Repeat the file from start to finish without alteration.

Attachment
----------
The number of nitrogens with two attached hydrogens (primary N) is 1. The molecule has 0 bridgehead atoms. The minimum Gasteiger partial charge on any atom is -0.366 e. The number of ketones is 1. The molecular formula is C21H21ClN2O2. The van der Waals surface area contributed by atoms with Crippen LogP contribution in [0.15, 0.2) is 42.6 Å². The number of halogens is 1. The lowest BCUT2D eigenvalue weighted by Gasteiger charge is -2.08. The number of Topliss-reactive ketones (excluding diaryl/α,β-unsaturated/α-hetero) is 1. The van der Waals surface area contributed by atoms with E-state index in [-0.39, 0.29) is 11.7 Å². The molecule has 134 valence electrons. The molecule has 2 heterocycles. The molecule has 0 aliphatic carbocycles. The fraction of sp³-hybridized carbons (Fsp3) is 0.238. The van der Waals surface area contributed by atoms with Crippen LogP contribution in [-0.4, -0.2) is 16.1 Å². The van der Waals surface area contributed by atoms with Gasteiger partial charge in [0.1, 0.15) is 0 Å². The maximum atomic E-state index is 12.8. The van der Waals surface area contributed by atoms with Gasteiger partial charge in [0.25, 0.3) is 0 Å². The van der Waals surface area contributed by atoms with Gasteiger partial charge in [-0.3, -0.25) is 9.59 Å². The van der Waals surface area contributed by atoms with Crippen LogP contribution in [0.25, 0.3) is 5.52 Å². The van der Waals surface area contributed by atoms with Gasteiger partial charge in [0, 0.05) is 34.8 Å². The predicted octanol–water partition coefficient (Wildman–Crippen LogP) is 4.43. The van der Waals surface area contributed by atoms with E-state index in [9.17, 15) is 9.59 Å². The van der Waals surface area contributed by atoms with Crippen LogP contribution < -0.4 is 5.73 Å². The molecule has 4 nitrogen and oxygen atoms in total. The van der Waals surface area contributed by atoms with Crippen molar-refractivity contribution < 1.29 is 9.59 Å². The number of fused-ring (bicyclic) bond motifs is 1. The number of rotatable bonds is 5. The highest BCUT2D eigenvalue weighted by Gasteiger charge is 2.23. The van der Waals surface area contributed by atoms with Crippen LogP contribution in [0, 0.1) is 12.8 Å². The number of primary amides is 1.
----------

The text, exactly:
The number of nitrogens with two attached hydrogens (primary N) is 1. The molecule has 0 bridgehead atoms. The minimum Gasteiger partial charge on any atom is -0.366 e. The number of ketones is 1. The molecular formula is C21H21ClN2O2. The van der Waals surface area contributed by atoms with Crippen LogP contribution in [0.15, 0.2) is 42.6 Å². The number of halogens is 1. The lowest BCUT2D eigenvalue weighted by Gasteiger charge is -2.08. The number of Topliss-reactive ketones (excluding diaryl/α,β-unsaturated/α-hetero) is 1. The van der Waals surface area contributed by atoms with E-state index in [-0.39, 0.29) is 11.7 Å². The molecule has 134 valence electrons. The molecule has 2 heterocycles. The molecule has 0 aliphatic carbocycles. The fraction of sp³-hybridized carbons (Fsp3) is 0.238. The van der Waals surface area contributed by atoms with Crippen LogP contribution in [-0.4, -0.2) is 16.1 Å². The van der Waals surface area contributed by atoms with Gasteiger partial charge in [0.1, 0.15) is 0 Å². The maximum atomic E-state index is 12.8. The van der Waals surface area contributed by atoms with Gasteiger partial charge in [0.25, 0.3) is 0 Å². The van der Waals surface area contributed by atoms with Gasteiger partial charge in [-0.3, -0.25) is 9.59 Å². The van der Waals surface area contributed by atoms with Crippen LogP contribution in [0.25, 0.3) is 5.52 Å². The van der Waals surface area contributed by atoms with Gasteiger partial charge in [0, 0.05) is 34.8 Å². The predicted octanol–water partition coefficient (Wildman–Crippen LogP) is 4.43. The van der Waals surface area contributed by atoms with E-state index in [9.17, 15) is 9.59 Å². The van der Waals surface area contributed by atoms with Crippen LogP contribution < -0.4 is 5.73 Å². The molecule has 4 nitrogen and oxygen atoms in total. The van der Waals surface area contributed by atoms with Crippen molar-refractivity contribution < 1.29 is 9.59 Å². The number of fused-ring (bicyclic) bond motifs is 1. The number of rotatable bonds is 5. The highest BCUT2D eigenvalue weighted by Gasteiger charge is 2.23. The van der Waals surface area contributed by atoms with Crippen LogP contribution in [0, 0.1) is 12.8 Å². The number of primary amides is 1.